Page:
Commentaries on American law, Volum 1

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Little, Brown and company, 1858
 

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Its appellate jurisdiction confined to cases under the con stitution treaties and laws
359
Its appellate jurisdiction exists though a state be a parry
360
Of the Jurisdiction of the Federal Courts in respect to the Common Law and in respect to Parties
364
Commonlaw jurisdiction in criminal cases Id
366
Commonlaw jurisdiction in civil cases
374
Jurisdiction when an alien is a party
378
Back wells case 525
381
Jurisdiction when a state is interested
385
Lecture XVII Of the District and Territorial Courts of the United States
388
Of the District Court as a Prize Court
390
Its admiralty criminal jurisdiction
394
Jurisdiction of the District Courts 336
395
Limits of its admiralty jurisdiction
402
Jurisdiction as an Instance Court of Admiralty
415
Civil jurisdiction of the District Courts
419
Territorial Courts of the United States
427
LECTURE XVI11 Of the Concurrent Jurisdiction of the State Governments
431
Of concurrent judicial power
439
Of Constitutional Restrictions on the Powers of the States
452
Of bills of credit
453
Ex post facto laws
455
The states cannot control the exercise of federal power
456
Nor impair the obligation of contracts
472
Nor pass naturalization laws
473
Nor tax national banks or stocks
474
Nor exercise power over ceded places
478
Power to regulate commerce
481
Progress of the national jurisprudence
492
Barbuits case 55
518
Cabrera Ex parte 459
526
Of Reports of Judicial Decisions
530
Caledonian The 95
533
Of the Principal Puhlications of the Common Law
558
Of the Civil Law
574
Cannan r Bryce 526
621
Caroline The 158
635
Constitution of the United States
659

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Side 506 - So, if a law be in opposition to the Constitution, if both the law and the Constitution apply to a particular case, so that the court must either decide that case conformably to the law, disregarding the Constitution, or conformably to the Constitution, disregarding the law, the court must determine which of these conflicting rules governs the case. This is of the very essence of judicial duty.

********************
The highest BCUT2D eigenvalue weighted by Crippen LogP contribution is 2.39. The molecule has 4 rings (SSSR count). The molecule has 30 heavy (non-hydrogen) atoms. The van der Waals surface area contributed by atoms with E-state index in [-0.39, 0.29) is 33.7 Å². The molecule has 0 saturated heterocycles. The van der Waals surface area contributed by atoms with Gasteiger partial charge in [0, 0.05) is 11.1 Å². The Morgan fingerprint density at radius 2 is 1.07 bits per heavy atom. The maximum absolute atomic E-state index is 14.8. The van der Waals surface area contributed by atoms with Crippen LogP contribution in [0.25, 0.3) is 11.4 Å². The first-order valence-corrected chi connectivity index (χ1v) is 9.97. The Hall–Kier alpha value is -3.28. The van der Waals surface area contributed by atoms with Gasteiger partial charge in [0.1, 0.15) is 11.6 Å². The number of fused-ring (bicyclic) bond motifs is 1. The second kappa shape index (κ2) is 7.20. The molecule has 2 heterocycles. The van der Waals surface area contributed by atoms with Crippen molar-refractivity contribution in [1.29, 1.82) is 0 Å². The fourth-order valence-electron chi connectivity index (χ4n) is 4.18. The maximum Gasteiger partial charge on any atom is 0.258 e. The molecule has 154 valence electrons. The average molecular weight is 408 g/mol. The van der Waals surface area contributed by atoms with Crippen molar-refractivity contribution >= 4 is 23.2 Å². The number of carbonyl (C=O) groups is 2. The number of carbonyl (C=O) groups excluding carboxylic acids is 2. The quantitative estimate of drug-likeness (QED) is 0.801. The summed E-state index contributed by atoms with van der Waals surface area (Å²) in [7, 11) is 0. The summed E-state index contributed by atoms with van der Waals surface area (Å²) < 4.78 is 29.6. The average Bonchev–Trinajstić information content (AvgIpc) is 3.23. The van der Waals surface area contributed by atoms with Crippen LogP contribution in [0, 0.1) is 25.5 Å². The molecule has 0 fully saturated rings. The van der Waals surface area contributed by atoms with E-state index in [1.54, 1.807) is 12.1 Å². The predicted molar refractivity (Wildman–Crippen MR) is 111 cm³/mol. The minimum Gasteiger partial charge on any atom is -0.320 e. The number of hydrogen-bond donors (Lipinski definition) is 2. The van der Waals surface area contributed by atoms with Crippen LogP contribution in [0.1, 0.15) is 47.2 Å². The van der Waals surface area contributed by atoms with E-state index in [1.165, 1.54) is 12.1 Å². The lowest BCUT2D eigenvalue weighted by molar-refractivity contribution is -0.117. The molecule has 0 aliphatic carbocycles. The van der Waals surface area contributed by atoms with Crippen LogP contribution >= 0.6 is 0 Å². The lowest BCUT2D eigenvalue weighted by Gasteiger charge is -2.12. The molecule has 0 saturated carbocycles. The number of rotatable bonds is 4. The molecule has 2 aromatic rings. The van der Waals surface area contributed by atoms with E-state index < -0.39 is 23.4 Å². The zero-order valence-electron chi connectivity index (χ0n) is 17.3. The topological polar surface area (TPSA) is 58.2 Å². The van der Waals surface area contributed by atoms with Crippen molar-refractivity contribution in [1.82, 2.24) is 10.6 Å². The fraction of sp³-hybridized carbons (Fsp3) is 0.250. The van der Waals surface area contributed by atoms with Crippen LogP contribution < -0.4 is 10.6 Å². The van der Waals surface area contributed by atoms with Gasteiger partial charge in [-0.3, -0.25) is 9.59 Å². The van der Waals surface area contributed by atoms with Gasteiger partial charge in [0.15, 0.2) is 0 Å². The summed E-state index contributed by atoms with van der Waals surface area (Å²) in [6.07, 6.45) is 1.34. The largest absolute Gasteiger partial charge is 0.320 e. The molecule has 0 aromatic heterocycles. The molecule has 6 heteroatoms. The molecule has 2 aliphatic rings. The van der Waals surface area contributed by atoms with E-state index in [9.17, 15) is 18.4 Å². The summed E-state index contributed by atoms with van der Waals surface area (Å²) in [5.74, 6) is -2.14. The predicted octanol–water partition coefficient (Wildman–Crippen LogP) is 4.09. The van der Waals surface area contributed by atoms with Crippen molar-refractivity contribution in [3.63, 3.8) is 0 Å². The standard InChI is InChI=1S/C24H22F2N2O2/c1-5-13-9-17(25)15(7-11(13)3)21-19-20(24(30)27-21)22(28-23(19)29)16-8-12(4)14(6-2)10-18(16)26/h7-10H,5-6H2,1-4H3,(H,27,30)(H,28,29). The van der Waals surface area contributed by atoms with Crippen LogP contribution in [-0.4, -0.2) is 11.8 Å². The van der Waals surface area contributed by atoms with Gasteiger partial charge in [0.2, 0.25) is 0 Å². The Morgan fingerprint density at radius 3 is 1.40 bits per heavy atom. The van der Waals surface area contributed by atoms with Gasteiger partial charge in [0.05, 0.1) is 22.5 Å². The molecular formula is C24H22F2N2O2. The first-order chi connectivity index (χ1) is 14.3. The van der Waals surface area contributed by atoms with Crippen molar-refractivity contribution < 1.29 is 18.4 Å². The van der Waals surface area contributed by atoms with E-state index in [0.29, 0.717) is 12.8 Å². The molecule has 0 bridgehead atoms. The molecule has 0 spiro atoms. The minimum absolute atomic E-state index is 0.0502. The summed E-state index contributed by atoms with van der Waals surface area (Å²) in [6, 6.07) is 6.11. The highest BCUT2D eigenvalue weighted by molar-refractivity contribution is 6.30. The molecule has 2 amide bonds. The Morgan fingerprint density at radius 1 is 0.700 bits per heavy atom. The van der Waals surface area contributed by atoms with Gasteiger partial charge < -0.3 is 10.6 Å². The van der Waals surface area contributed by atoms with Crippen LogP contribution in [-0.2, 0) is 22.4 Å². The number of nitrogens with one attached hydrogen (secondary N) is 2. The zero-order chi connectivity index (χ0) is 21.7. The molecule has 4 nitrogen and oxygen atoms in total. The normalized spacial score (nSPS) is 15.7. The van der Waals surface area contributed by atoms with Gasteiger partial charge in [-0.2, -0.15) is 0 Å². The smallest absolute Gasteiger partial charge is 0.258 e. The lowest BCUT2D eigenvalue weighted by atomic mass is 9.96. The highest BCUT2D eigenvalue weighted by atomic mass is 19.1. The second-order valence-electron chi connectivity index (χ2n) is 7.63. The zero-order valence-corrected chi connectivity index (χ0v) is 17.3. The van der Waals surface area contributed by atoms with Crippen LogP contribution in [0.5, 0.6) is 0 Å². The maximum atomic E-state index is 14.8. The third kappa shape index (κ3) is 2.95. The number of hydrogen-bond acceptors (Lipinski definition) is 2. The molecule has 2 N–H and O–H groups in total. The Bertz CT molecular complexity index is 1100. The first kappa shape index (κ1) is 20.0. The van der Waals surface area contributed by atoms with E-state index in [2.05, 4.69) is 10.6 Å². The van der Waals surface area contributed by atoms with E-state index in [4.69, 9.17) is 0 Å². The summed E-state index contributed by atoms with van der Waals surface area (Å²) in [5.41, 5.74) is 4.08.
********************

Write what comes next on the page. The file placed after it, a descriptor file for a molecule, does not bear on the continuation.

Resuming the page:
Side 516 - To avoid improper influences which may result from intermixing in one and the same act such things as have no proper relation to each other, every law shall embrace but one object, and that shall be expressed in the title.
Side 662 - States; 2 To borrow Money on the credit of the United States ; 3 To regulate Commerce with foreign Nations, and among the several States, and with the Indian Tribes; 4 To establish an uniform Rule of Naturalization, and uniform Laws on the subject of Bankruptcies throughout the United States...
Side 634 - The free communication of thoughts and opinions is one of the invaluable rights of man ; and every citizen may freely speak, write and print on any subject, being responsible for the abuse of that liberty.
Side 333 - L. 78) declares, that the Circuit Courts of the United States shall have original cognizance, concurrent with the courts of the several States, of all suits of a civil nature at common law or in equity...
Side ii - States entitled an act for the encouragement of learning hy securing the copies of maps, charts and books to the author., and proprietors of such copies during the times therein mentioned, and also to an act entitled an act supplementary to an act, entitled an act for the encouragement of learning by securing the copies of maps, charts and books to the authors and proprietors of such copies during the times therein mentioned and extending the benefits thereof to the arts of designing, engraving and...
Side 487 - It is not intended to say that these words comprehend that commerce which is completely internal, which is carried on between man and man in a state, or between different parts of the same state, and which does not extend to or affect other states. Such a power would be inconvenient, and is certainly unnecessary. Comprehensive as the word among is, it may very properly be restricted to that commerce which concerns more states than one.
Side 299 - The person having the greatest number of votes as vice president shall be the vice president, if such number be a majority of the whole number of electors appointed; and if no person have a majority, then, from the two highest numbers on the list, the senate shall choose the...
Side 413 - ... exclusive original cognizance of all civil causes of admiralty and maritime jurisdiction, including all seizures under laws of impost, navigation or trade of the United States, where the seizures are made on waters which are navigable from the sea by vessels of ten or more tons burden, within their respective districts, as well as upon the high seas...
Side 620 - No man shall be deprived of his liberty or property but by the judgment of his peers or the law of the land...

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